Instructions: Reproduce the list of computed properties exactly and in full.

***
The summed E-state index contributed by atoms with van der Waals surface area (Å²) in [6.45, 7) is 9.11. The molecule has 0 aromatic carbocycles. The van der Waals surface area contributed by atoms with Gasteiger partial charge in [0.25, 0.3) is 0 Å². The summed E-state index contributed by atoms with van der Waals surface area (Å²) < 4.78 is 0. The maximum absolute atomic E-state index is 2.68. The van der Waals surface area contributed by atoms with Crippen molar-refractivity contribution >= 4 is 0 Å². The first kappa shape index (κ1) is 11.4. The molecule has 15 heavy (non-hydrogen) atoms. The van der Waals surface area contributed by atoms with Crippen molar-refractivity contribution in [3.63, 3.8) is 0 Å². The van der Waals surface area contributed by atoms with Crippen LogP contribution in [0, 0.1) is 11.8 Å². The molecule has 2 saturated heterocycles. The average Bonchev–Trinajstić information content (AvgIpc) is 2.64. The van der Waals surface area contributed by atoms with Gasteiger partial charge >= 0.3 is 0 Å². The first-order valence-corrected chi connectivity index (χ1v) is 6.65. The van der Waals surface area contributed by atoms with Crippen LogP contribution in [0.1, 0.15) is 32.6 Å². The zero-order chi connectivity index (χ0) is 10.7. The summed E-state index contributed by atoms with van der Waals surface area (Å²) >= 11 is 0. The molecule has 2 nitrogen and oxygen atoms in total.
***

The summed E-state index contributed by atoms with van der Waals surface area (Å²) in [6.45, 7) is 9.11. The molecule has 0 aromatic carbocycles. The van der Waals surface area contributed by atoms with Gasteiger partial charge in [0.25, 0.3) is 0 Å². The summed E-state index contributed by atoms with van der Waals surface area (Å²) < 4.78 is 0. The maximum absolute atomic E-state index is 2.68. The van der Waals surface area contributed by atoms with Crippen molar-refractivity contribution >= 4 is 0 Å². The first kappa shape index (κ1) is 11.4. The molecule has 15 heavy (non-hydrogen) atoms. The van der Waals surface area contributed by atoms with Crippen molar-refractivity contribution in [3.63, 3.8) is 0 Å². The van der Waals surface area contributed by atoms with Crippen LogP contribution in [0, 0.1) is 11.8 Å². The molecule has 2 saturated heterocycles. The average Bonchev–Trinajstić information content (AvgIpc) is 2.64. The van der Waals surface area contributed by atoms with Gasteiger partial charge >= 0.3 is 0 Å². The first-order valence-corrected chi connectivity index (χ1v) is 6.65. The van der Waals surface area contributed by atoms with Crippen LogP contribution in [0.1, 0.15) is 32.6 Å². The zero-order chi connectivity index (χ0) is 10.7. The summed E-state index contributed by atoms with van der Waals surface area (Å²) >= 11 is 0. The molecule has 2 nitrogen and oxygen atoms in total.